In this month’s edition of the Monitor, we begin with a piece from Huang Xia, the Special Envoy of the United Nations Secretary-General for the Great Lakes Region of Africa. He writes a piece about the current peace efforts in the eastern Democratic Republic of the Congo (DRC), the regional dynamics at play and the role of the United Nations.
Staying in the eastern DRC Dr Kizito Sabala writes about the deployment of the East African Community (EAC) Regional Force and how it will interact with other forces already deployed to the region.
Moving across to the Lake Chad Basin, Siobhan O’Neil and Chika Charles Aniekwe reflect on the reintegration of ex-Boko Haram combatants and communities’ reception of the ex-combatants.
Our fourth article is an update on the ongoing transitional processes in Sudan. Yonas Berhané write about the current efforts to transition Sudan to civilian rule in the context of the recently signed agreements.
From Sudan, we move to Mozambique and Cabo Delgado for our fifth article. Craig Moffat has written about the recent visit of the Peacemaking Advisory Group (PAG) to Cabo Delgado and the Group’s efforts to facilitate dialogue amongst the stakeholders to the conflict.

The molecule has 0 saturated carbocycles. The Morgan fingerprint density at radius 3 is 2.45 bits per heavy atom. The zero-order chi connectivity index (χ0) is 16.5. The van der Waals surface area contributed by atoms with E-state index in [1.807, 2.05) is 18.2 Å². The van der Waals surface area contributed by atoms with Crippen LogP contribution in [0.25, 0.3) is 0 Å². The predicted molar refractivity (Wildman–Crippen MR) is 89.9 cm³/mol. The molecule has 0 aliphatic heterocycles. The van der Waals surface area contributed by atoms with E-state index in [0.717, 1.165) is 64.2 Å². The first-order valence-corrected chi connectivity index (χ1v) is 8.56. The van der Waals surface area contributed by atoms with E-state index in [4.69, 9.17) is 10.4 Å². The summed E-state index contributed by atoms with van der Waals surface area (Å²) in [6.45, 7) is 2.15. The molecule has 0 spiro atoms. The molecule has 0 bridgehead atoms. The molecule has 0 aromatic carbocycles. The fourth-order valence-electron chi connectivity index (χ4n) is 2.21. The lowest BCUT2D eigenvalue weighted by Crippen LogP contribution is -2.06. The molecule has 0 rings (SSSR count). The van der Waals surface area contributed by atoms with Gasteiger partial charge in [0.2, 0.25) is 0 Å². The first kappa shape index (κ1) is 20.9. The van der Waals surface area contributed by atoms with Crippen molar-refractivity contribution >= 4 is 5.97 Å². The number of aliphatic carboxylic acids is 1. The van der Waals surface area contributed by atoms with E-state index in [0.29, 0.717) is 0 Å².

Following that, Cedric de Coning and Andrew E. Yaw Tchie have written a piece on the Africa Standby Force (ASF) and its role in Africa’s evolving conflict landscape. Instead of making use of the ASF, states have chosen to use ad-hoc security initiatives, such as those in the Sahel and Lake Chad Basin. This then requires a rethinking of the role of the ASF and the African Peace and Security Architecture.
As we head towards the end of Women’s Month in March, our final two pieces for the Monitor reflect on key issues within the women, peace and security (WPS) agenda. Pravina Makan-Lakha, writes about the recent efforts of Ethiopian women to ensure their meaningful representation during the peace processes following the conflict between the federal government and Tigray Peoples Liberation Front, as well as a reflection on the work of women’s peace networks in Mozambique and South Africa. Finally, Karabo Mokgonyana, writes about the burden that climate related conflicts in Africa place on women.